1.9 It is our view that there is nothing in the Act which has increased the propensity for addiction or reduced the protections for those affected.

1.10 The legislative framework for online gambling in the UK is generally similar to that found in other jurisdictions. It covers those aspects that any licensee would expect it to cover, and as such it is effective. That effectiveness would be tested more thoroughly were there more licensees, but the lack of licensees is a function of UK tax rates, not the quality of the Act.

Q2. The financial impact of the Act on the UK gambling industry

2.1 The compliance requirements which have been developed in response to the Act have imposed additional costs. We welcome the introduction of comprehensive and modern regulation, and accept that some costs are bound to come with that – such as licence fees and the costs associated with vetting players – but costs sometimes appear excessive.

2.2 For example, there are relatively few operators in the remote sector who are licensed by the GC. As a result the large fixed overheads considered essential to regulate the sector are borne by a small number of licensees, rendering each share excessive. The financial impact on each of these operators is considerable.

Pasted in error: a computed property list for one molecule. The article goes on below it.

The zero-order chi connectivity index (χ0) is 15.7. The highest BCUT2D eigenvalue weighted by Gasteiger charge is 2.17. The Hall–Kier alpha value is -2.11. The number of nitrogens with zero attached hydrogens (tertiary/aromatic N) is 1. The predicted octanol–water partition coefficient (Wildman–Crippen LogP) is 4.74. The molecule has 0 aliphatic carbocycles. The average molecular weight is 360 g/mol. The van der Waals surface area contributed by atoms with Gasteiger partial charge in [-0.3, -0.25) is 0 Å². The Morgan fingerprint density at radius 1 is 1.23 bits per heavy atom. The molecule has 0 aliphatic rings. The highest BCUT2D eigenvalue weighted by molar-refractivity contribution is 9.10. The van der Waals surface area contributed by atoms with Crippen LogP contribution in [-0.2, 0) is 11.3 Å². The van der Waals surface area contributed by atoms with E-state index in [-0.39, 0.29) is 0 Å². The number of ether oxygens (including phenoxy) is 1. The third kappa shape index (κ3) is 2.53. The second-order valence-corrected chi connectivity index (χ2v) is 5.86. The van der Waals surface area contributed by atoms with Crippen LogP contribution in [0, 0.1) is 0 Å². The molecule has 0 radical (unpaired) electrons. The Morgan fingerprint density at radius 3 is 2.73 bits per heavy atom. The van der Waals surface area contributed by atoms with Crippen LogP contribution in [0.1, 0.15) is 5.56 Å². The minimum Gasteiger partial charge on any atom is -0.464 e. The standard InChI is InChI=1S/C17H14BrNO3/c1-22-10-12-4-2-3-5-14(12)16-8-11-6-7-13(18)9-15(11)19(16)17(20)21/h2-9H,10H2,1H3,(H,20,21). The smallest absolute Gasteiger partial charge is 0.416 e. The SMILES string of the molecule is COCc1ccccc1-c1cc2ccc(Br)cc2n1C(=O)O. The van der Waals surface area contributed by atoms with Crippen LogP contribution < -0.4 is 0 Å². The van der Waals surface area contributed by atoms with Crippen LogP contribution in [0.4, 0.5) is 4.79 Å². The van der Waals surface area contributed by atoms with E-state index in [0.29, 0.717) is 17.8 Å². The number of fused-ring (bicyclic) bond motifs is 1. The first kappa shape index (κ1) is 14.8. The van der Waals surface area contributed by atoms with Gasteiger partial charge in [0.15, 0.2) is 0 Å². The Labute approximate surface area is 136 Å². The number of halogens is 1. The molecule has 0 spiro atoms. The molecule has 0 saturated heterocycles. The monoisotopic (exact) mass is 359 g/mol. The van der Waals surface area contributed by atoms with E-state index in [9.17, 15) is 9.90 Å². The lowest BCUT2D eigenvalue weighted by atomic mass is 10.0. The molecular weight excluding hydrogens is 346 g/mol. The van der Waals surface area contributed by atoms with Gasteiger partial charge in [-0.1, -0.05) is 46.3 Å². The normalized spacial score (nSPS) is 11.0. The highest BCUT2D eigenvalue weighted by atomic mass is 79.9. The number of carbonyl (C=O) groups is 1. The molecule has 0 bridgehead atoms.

Q3. The effectiveness of the Gambling Commission since its establishment, and whether it represents good value for money

3.1 In our view, the GC has generally been effective since its inception and, on an individual basis, staff there have been very supportive and helpful. Regulating activities which historically haven’t been regulated isn’t easy, particularly when those activities are sensitive both socially and politically. The Act was new, the regulator was new, and many of the regulated were new to that experience. As already mentioned, there is a general absence of news stories, and that is a testament to the GC as well as its licensees.

3.2 It is clear from the experiences of the wider industry that the risk-based approach to regulation that the GC intended to adopt has not really materialised. We accept the GC might have very good reasons for this approach but, nevertheless, find this particularly ‘hands-on’ role disappointing. A recent example is provided by Sportech’s attempt, with partners, to sell pools entries via terminals in public houses. The Act, at 93.3, permits the holder of a football pools licence to authorise others, by letter, to make facilities available for the sale of entries on its behalf. Following the receipt of legal opinion from a highly-reputable source, which was shared and discussed in advance with the GC, a trial proceeded. The GC has now decided that the activity is illegal and the trial has been terminated. Under a confident, risk-based attitude on the part of the regulator, we are sure that the trial would have continued.